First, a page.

His opposition to Uhuru’s handshake with Raila in 2019 left him in the cold and his opposition to BBI propelled him to oppose the government he has been serving from 2013-2022. He has been protesting against government systems, economic hardships, poll rigging and whipping up resentment between wealthy and poor Kenyans.

He has become a champion of claiming credit for president Uhuru Kenyatta success projects while at the same time threatening to close down the very same projects once in power.

By selecting Karua from a list of 10 competitors, which included former Vice President Kalonzo Musyoka, Raila reinforced his democratic credentials and gave a glimpse of how his government would be run.

Karua comes with her own stellar record in liberation politics. She has experience with FIDA and has worked as MP, minister and party leader.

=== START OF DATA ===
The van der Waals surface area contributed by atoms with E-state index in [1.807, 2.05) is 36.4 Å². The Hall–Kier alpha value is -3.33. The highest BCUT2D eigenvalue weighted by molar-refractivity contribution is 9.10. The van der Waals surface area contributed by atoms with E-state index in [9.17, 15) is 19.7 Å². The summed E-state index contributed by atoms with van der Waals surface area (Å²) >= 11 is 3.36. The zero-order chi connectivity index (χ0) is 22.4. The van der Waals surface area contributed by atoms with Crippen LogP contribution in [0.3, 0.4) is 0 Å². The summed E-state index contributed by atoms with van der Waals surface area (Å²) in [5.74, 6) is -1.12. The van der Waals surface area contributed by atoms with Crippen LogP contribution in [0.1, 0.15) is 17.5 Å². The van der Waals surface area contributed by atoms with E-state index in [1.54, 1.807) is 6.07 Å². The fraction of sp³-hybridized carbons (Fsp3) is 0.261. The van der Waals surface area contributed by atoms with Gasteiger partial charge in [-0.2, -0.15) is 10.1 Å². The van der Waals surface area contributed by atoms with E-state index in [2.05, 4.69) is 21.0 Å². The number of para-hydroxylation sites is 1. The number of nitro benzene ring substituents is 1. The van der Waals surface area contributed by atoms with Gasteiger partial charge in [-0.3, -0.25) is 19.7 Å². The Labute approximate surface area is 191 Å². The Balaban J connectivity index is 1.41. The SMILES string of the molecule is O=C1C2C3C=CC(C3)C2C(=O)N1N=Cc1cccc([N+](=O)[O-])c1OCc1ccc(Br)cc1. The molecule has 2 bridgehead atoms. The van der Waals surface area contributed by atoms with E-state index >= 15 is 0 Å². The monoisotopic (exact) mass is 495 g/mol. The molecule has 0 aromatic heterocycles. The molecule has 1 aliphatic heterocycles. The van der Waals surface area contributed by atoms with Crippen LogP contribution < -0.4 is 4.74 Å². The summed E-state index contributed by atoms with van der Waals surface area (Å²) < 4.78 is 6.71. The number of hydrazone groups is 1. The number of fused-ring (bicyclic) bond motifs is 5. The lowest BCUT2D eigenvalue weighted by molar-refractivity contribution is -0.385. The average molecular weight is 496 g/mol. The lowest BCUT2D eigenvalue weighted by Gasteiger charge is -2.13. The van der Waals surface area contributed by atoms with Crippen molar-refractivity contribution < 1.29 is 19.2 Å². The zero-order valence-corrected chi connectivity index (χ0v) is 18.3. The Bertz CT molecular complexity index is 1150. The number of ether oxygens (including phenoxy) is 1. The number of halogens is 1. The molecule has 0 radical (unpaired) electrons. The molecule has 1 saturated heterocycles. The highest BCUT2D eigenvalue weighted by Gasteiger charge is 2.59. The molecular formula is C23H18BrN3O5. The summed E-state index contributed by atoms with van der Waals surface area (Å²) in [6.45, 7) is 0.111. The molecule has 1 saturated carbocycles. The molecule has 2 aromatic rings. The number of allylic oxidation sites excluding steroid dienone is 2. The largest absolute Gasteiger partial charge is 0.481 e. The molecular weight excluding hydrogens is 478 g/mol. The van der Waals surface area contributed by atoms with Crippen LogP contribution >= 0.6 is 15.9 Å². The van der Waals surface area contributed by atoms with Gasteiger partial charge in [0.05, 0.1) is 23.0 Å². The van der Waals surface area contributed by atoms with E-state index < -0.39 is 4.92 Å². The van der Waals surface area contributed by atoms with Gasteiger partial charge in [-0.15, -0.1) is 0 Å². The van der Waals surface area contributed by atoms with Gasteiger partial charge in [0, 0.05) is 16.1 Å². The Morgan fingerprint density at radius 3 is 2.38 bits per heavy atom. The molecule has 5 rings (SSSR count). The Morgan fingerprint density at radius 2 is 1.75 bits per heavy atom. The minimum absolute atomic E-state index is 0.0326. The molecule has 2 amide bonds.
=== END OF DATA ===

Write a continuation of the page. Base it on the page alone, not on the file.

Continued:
On the other hand, Gachagua, a former D.O. and first-term MP, was appointed directly by the DP despite his loss to Prof Kithure Kindiki in a competitive process, thereby giving us a glimpse of how Ruto would run his government if elected.

This authoritarian streak in Ruto’s personality regularly comes to the fore in angry outbursts particularly when speaking in his vernacular. His choice of Gachagua has reinforced this trait. Gachagua is said to have a mountain of baggage on ethical issues.

There is also in Raila’s corner some of the stalwarts of the Second Liberation such as Kivutha Kibwana, who led the Citizens Coalition for Constitutional Change, which pushed for the IPPG electoral reforms of 1997, former UNCTAD Secretary-General Mukhisa Kituyi and Prof Makau Mutua.

There are also Charity Ngilu, Prof Anyang Nyong’o, Kiraitu Murungi and Siaya Senator James Orengo.

Not a single minister from President Kibaki’s experienced team is with Ruto’s Kenya Kwanza. Mr Ruto has assembled many of the ‘leftovers’ from Moi’s Kanu of yore.

There is therefore no room for comparison between the two.

Mr Imanyara, an Advocate of the High Court of Kenya, is also a publisher and the founding Secretary-General of the original Ford Kenya. He has also served as MP for Central Imenti and the Pan African Parliament.